1: invokespecial #1                  // Method java/lang/Object."":()V
         4: return        
      LineNumberTable:
        line 3: 0
      LocalVariableTable:
        Start  Length  Slot  Name   Signature
               0       5     0  this   Lcom/salil/threads/IncrementClass;

  public static void main(java.lang.String[]);
    flags: ACC_PUBLIC, ACC_STATIC

    Code:
      stack=2, locals=2, args_size=1
  

     //The byte code generated for our for loop
         0: iconst_0                          <-- Push '0' on the operand stack  
         1: istore_1                           <-- Pop '0' out of the operand stack and set it as the value of local variable 1
         2: iload_1                             <-- Push the value of the local variable 1 onto the operand stack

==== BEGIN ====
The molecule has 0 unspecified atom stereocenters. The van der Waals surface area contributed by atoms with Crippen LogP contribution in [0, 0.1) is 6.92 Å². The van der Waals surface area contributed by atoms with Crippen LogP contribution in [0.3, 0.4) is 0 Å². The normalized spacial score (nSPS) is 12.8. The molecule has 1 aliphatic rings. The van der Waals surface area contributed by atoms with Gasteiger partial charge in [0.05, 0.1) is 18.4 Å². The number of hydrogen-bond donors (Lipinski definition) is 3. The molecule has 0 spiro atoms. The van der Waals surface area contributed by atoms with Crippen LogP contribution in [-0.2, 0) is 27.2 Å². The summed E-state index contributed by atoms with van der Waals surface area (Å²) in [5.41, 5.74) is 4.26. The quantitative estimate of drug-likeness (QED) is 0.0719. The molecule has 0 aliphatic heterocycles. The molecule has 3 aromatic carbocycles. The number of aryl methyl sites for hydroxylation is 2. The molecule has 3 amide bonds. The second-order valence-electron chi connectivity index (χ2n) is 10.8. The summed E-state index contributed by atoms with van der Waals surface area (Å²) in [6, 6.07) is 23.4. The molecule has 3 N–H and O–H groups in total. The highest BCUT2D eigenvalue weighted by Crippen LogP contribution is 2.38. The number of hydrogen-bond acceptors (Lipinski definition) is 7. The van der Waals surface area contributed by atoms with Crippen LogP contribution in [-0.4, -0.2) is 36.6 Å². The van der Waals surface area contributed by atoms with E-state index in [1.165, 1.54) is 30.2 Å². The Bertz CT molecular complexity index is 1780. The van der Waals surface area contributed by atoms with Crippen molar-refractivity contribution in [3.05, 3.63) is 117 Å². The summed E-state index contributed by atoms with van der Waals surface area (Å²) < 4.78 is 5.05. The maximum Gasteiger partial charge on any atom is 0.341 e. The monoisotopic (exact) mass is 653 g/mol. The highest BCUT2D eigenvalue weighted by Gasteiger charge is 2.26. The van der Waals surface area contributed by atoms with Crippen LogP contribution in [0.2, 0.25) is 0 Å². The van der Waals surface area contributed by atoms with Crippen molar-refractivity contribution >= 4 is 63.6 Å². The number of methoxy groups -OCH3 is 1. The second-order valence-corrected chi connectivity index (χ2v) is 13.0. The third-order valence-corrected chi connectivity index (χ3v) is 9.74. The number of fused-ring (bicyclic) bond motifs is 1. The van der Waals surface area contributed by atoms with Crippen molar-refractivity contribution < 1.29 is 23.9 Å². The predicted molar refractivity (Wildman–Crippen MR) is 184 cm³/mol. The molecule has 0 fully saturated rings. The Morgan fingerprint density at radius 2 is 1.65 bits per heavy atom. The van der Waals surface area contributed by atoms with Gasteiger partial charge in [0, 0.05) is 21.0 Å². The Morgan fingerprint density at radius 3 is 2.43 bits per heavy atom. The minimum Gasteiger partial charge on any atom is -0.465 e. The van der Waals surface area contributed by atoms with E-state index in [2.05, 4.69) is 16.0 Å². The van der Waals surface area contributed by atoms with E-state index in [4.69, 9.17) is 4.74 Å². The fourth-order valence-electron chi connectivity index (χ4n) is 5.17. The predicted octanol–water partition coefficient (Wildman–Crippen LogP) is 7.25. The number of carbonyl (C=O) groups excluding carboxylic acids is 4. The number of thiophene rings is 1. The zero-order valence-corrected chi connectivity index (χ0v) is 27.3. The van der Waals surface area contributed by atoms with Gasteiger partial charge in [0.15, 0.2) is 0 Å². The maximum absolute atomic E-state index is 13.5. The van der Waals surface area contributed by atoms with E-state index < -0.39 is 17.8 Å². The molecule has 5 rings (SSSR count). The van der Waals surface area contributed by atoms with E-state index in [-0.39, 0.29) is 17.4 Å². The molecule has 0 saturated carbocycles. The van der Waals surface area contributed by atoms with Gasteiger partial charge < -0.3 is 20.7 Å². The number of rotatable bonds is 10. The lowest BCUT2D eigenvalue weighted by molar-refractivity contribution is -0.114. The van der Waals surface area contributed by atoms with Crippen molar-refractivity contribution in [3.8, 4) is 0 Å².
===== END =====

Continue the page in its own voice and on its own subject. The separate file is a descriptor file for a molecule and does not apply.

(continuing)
3: ldc           #2            // int 1000000 <-- Push the constant no. 2 from the constant pool onto the operand stack
         5: if_icmpge     14               <-- Pop the top two values out of the operand stack if the first value
                                                            popped is greater than or equal to the second jump to step 14 -->
         8: iinc          1, 1                   <-- Increment local variable 1 which is i by 1
        11: goto          2                     <-- jump to step 2
        //End of the for loop
  

    //Increment i
        14: getstatic     #3  // Field i:I <-- Get the value of constant pool #3 (i) and push it onto the operand stack
        17: iconst_1      <-- Push the constant 1 onto the operand stack